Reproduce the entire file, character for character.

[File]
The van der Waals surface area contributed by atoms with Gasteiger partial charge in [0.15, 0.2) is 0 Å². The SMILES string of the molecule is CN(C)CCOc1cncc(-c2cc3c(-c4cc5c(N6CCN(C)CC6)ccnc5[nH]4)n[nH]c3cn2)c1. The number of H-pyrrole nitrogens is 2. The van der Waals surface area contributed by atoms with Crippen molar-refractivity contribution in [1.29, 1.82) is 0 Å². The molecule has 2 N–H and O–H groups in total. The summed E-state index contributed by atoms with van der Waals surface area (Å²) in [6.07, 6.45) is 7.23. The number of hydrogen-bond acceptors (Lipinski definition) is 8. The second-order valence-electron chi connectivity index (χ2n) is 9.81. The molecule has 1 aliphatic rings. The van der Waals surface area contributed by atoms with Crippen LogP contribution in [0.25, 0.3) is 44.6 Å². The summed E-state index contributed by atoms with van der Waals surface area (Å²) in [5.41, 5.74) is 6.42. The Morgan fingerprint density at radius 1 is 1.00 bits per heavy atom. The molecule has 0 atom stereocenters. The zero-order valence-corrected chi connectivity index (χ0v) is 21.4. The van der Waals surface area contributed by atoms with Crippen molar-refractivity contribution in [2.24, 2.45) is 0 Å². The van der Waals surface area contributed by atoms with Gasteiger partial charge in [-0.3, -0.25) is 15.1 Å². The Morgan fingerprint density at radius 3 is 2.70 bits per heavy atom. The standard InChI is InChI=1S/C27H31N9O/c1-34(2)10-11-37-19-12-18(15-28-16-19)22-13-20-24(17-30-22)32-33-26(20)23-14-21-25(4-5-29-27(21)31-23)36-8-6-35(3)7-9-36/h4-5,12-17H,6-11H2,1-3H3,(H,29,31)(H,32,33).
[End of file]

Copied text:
The van der Waals surface area contributed by atoms with Gasteiger partial charge in [0.15, 0.2) is 0 Å². The SMILES string of the molecule is CN(C)CCOc1cncc(-c2cc3c(-c4cc5c(N6CCN(C)CC6)ccnc5[nH]4)n[nH]c3cn2)c1. The number of H-pyrrole nitrogens is 2. The van der Waals surface area contributed by atoms with Crippen molar-refractivity contribution in [1.29, 1.82) is 0 Å². The molecule has 2 N–H and O–H groups in total. The summed E-state index contributed by atoms with van der Waals surface area (Å²) in [6.07, 6.45) is 7.23. The number of hydrogen-bond acceptors (Lipinski definition) is 8. The second-order valence-electron chi connectivity index (χ2n) is 9.81. The molecule has 1 aliphatic rings. The van der Waals surface area contributed by atoms with Crippen LogP contribution in [0.25, 0.3) is 44.6 Å². The summed E-state index contributed by atoms with van der Waals surface area (Å²) in [5.41, 5.74) is 6.42. The Morgan fingerprint density at radius 1 is 1.00 bits per heavy atom. The molecule has 0 atom stereocenters. The zero-order valence-corrected chi connectivity index (χ0v) is 21.4. The van der Waals surface area contributed by atoms with Crippen molar-refractivity contribution in [2.24, 2.45) is 0 Å². The van der Waals surface area contributed by atoms with Gasteiger partial charge in [-0.3, -0.25) is 15.1 Å². The Morgan fingerprint density at radius 3 is 2.70 bits per heavy atom. The standard InChI is InChI=1S/C27H31N9O/c1-34(2)10-11-37-19-12-18(15-28-16-19)22-13-20-24(17-30-22)32-33-26(20)23-14-21-25(4-5-29-27(21)31-23)36-8-6-35(3)7-9-36/h4-5,12-17H,6-11H2,1-3H3,(H,29,31)(H,32,33).